In the early 1950s my Father read to me from the book “The Story of Mankind” by Hendrik Van Loon.  The book is a historical review of the world’s major religions.  I recall it covered the Christianity, Judaism, Confucianism, and Islamic religions.  It had a profound effect on me.  I recall that although Judaism has a vengeful God but most of the rules, it struck me, seem to make sense if taken in the context of health rules.  Christianity struck me as having an all loving and forgiving God.  Confucianism struck me as a set of rules for living a good life.  The Muslim religion just struck me as a form of male power.  Now I could be wrong but these perceptions affected my response to overtures of the religions in later life.

 

As an elementary school student in the U.S, I loved to sing in class.  My 6th grade teacher took note and asked if I would like to sing in a choir.  So I went to the choir rehearsals at the local Episcopalian Church never thinking about singing at a church service.  After a number of rehearsals, the choir director said that I was ready to sing with the choir on Sunday.  Me? Sing in church?  I had no idea what a church service was like never mind what to do.  But one of the men in the men and boys choir guided me.  Stand up at this time, kneel down at that time, bow your head now, say this prayer out loud, pray silently here, etc.  I did all this trying to look as reverend as I could because the choir was between the congregations and alter and everyone could see me, or so I thought.  After some time, however, I peeked at the congregation during some of the more solemn moments and noticed that a good many of the congregants were looking around or whispering to each other rather than bowing their heads as they were supposed to.  I decided they were hypocrites but more important, I found that I was the hypocrite.  I was performing all these rituals for a deity I had no affinity to, although they kept telling me what a loving and all forgiving God they were praying to.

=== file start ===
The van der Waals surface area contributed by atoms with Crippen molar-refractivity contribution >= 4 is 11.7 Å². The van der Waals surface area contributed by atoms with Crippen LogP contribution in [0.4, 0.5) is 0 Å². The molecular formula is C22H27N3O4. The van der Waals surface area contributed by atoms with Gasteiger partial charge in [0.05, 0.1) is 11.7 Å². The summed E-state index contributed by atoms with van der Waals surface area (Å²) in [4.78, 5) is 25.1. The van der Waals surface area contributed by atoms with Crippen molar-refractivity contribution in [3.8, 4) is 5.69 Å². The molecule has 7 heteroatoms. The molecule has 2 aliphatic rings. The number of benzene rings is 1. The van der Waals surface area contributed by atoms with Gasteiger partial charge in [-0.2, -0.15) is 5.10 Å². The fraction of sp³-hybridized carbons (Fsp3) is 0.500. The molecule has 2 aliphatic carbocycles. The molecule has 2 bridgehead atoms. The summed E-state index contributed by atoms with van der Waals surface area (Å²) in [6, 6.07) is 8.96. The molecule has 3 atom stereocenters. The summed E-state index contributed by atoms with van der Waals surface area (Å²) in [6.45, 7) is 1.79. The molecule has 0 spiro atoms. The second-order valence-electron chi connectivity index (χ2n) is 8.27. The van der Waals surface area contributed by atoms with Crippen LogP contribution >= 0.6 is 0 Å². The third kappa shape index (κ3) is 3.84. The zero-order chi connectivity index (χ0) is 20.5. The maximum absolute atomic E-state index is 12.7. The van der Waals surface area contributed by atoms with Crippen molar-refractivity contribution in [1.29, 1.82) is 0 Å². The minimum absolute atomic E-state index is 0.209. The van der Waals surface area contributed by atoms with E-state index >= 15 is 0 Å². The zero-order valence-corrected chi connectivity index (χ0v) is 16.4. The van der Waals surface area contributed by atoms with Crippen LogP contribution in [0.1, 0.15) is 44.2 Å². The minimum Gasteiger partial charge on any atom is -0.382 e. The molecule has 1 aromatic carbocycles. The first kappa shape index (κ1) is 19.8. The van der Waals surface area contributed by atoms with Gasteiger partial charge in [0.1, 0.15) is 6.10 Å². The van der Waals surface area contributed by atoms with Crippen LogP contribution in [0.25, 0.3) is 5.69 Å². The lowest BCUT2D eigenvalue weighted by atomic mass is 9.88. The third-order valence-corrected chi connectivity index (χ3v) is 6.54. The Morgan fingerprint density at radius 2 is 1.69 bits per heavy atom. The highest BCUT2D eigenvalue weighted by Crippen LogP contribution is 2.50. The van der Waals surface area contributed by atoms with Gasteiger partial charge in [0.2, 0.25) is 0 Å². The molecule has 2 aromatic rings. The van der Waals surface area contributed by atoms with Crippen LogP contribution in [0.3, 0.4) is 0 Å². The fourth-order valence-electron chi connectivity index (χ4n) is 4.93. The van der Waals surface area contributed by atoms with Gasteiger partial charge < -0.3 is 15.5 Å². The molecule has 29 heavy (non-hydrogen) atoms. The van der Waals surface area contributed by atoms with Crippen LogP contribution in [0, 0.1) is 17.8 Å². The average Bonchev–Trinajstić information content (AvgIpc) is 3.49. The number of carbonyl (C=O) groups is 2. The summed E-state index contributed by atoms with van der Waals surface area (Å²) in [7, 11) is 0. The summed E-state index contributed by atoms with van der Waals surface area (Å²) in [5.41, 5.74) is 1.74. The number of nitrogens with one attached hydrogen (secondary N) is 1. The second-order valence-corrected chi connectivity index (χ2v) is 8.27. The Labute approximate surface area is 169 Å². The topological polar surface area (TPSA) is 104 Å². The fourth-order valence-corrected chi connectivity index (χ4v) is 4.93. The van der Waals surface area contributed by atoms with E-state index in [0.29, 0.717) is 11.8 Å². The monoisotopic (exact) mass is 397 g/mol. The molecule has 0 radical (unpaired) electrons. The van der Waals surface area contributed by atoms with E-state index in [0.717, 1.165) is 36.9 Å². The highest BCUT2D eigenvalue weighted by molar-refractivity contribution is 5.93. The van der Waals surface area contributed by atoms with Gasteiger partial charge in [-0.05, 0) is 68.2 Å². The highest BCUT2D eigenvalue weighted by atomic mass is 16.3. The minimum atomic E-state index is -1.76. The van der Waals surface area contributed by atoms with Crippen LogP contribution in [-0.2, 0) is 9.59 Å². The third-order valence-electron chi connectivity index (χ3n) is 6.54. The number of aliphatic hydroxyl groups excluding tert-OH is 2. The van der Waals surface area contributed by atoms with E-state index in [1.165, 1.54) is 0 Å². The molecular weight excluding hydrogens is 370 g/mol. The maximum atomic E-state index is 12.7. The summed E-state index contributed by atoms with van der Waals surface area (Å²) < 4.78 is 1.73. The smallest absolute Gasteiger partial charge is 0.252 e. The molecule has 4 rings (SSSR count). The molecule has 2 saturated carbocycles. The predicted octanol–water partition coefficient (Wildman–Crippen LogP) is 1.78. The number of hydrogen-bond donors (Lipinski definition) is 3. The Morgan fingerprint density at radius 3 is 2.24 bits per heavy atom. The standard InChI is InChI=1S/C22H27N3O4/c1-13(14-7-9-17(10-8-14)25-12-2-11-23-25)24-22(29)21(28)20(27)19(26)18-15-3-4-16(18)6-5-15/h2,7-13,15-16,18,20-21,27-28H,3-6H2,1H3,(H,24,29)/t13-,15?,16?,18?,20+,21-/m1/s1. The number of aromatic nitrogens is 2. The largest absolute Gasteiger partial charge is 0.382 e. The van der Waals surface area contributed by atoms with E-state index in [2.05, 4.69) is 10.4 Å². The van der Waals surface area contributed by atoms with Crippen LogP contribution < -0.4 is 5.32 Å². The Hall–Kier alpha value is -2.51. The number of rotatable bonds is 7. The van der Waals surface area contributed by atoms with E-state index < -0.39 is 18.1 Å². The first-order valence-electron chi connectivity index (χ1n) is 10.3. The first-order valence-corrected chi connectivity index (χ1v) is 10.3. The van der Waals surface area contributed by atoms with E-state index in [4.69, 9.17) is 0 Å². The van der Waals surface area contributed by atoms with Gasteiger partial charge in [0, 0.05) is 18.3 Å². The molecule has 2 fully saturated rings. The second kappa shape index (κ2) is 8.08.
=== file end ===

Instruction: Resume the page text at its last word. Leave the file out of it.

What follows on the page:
I stayed with that choir until I could go to high school where a chorus was singing under the direction of the same director that directed the church choir.  That man was Robert K. Love, a great director.  So I found another place to sing and stopped going to church.  This chorus, the Malden High Choral Art Society, performed at many concerts and some at other churches, the church gigs were concerts more than services so that did not bother me.  How they behaved at those churches was their business.  Mine was to provide the best music I could.

 

When I joined the Army, some years later, I attended the military chapel service at my Army post but, although it was non-denominational, it was not very satisfying because they were praying for the intercession of a supreme being to save us all.  Years later a pair of Jehovah’s Witnesses would come once or twice a year to see if they could convince me to join their religion to pray to their version of the all forgiving, all loving, and all seeing God.  As I stated to a pair of Jehovah’s Witnesses who came to my door one day in Pepperell the last time:

“Where was your God when we were incarcerated in a Japanese concentration camp? Where was your God when my relatives were sent to Auschwitz? Where was your God when my Father died from a coronary thrombosis when I was in my twenties? Where was your God when my sister died in a ferry accident in the Yukon? [I was in my thirties] If He is so all loving, so all forgiving, so all seeing, and purported to be a savior, why did He not intercede?